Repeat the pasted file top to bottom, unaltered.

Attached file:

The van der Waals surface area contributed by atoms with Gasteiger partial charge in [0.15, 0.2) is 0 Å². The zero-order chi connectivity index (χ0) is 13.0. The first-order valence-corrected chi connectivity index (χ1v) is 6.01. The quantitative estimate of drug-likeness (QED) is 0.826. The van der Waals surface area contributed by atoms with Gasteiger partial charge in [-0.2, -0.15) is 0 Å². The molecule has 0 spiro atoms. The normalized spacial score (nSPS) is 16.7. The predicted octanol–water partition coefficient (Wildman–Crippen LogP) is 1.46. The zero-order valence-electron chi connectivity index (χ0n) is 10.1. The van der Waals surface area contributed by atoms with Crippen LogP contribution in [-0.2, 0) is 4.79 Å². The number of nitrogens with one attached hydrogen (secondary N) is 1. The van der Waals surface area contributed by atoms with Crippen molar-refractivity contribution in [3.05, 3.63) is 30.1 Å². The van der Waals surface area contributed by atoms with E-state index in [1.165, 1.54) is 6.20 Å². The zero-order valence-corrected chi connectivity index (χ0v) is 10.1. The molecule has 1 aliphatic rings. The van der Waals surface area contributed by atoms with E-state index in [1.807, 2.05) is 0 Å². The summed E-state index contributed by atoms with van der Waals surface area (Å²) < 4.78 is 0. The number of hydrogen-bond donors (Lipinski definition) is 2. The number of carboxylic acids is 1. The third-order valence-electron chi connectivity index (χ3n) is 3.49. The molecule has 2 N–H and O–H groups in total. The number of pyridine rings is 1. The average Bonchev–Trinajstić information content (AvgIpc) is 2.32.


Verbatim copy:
The van der Waals surface area contributed by atoms with Gasteiger partial charge in [0.15, 0.2) is 0 Å². The zero-order chi connectivity index (χ0) is 13.0. The first-order valence-corrected chi connectivity index (χ1v) is 6.01. The quantitative estimate of drug-likeness (QED) is 0.826. The van der Waals surface area contributed by atoms with Gasteiger partial charge in [-0.2, -0.15) is 0 Å². The molecule has 0 spiro atoms. The normalized spacial score (nSPS) is 16.7. The predicted octanol–water partition coefficient (Wildman–Crippen LogP) is 1.46. The zero-order valence-electron chi connectivity index (χ0n) is 10.1. The van der Waals surface area contributed by atoms with Crippen LogP contribution in [-0.2, 0) is 4.79 Å². The number of nitrogens with one attached hydrogen (secondary N) is 1. The van der Waals surface area contributed by atoms with Crippen molar-refractivity contribution in [3.05, 3.63) is 30.1 Å². The van der Waals surface area contributed by atoms with E-state index in [1.165, 1.54) is 6.20 Å². The zero-order valence-corrected chi connectivity index (χ0v) is 10.1. The molecule has 1 aliphatic rings. The van der Waals surface area contributed by atoms with E-state index in [1.807, 2.05) is 0 Å². The summed E-state index contributed by atoms with van der Waals surface area (Å²) < 4.78 is 0. The number of hydrogen-bond donors (Lipinski definition) is 2. The number of carboxylic acids is 1. The third-order valence-electron chi connectivity index (χ3n) is 3.49. The molecule has 2 N–H and O–H groups in total. The number of pyridine rings is 1. The average Bonchev–Trinajstić information content (AvgIpc) is 2.32.